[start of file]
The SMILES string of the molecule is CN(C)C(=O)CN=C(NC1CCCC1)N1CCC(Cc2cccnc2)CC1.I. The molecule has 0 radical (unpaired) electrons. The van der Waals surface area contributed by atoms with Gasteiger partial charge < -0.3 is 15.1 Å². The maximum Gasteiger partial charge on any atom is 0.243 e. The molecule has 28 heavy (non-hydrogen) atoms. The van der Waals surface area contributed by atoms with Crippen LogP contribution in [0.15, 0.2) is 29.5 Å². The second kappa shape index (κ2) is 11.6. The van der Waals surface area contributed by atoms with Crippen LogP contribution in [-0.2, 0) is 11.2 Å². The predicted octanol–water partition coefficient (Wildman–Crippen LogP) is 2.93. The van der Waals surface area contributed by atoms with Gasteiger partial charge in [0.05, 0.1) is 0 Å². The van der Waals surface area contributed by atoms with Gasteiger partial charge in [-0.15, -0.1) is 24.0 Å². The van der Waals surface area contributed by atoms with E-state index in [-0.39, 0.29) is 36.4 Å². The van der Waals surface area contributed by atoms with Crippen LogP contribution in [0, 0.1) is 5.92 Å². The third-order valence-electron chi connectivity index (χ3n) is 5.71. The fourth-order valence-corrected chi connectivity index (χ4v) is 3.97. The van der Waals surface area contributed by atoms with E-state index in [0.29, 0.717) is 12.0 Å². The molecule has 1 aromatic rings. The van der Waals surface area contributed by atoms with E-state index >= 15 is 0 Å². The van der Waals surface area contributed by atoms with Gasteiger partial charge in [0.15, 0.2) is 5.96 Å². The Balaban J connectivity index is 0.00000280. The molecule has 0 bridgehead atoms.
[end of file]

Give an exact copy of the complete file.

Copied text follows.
The SMILES string of the molecule is CN(C)C(=O)CN=C(NC1CCCC1)N1CCC(Cc2cccnc2)CC1.I. The molecule has 0 radical (unpaired) electrons. The van der Waals surface area contributed by atoms with Gasteiger partial charge < -0.3 is 15.1 Å². The maximum Gasteiger partial charge on any atom is 0.243 e. The molecule has 28 heavy (non-hydrogen) atoms. The van der Waals surface area contributed by atoms with Crippen LogP contribution in [0.15, 0.2) is 29.5 Å². The second kappa shape index (κ2) is 11.6. The van der Waals surface area contributed by atoms with Crippen LogP contribution in [-0.2, 0) is 11.2 Å². The predicted octanol–water partition coefficient (Wildman–Crippen LogP) is 2.93. The van der Waals surface area contributed by atoms with Gasteiger partial charge in [0.05, 0.1) is 0 Å². The van der Waals surface area contributed by atoms with Gasteiger partial charge in [-0.15, -0.1) is 24.0 Å². The van der Waals surface area contributed by atoms with E-state index in [-0.39, 0.29) is 36.4 Å². The van der Waals surface area contributed by atoms with Crippen LogP contribution in [0, 0.1) is 5.92 Å². The third-order valence-electron chi connectivity index (χ3n) is 5.71. The fourth-order valence-corrected chi connectivity index (χ4v) is 3.97. The van der Waals surface area contributed by atoms with E-state index in [0.29, 0.717) is 12.0 Å². The molecule has 1 aromatic rings. The van der Waals surface area contributed by atoms with E-state index >= 15 is 0 Å². The van der Waals surface area contributed by atoms with Gasteiger partial charge in [0.15, 0.2) is 5.96 Å². The Balaban J connectivity index is 0.00000280. The molecule has 0 bridgehead atoms.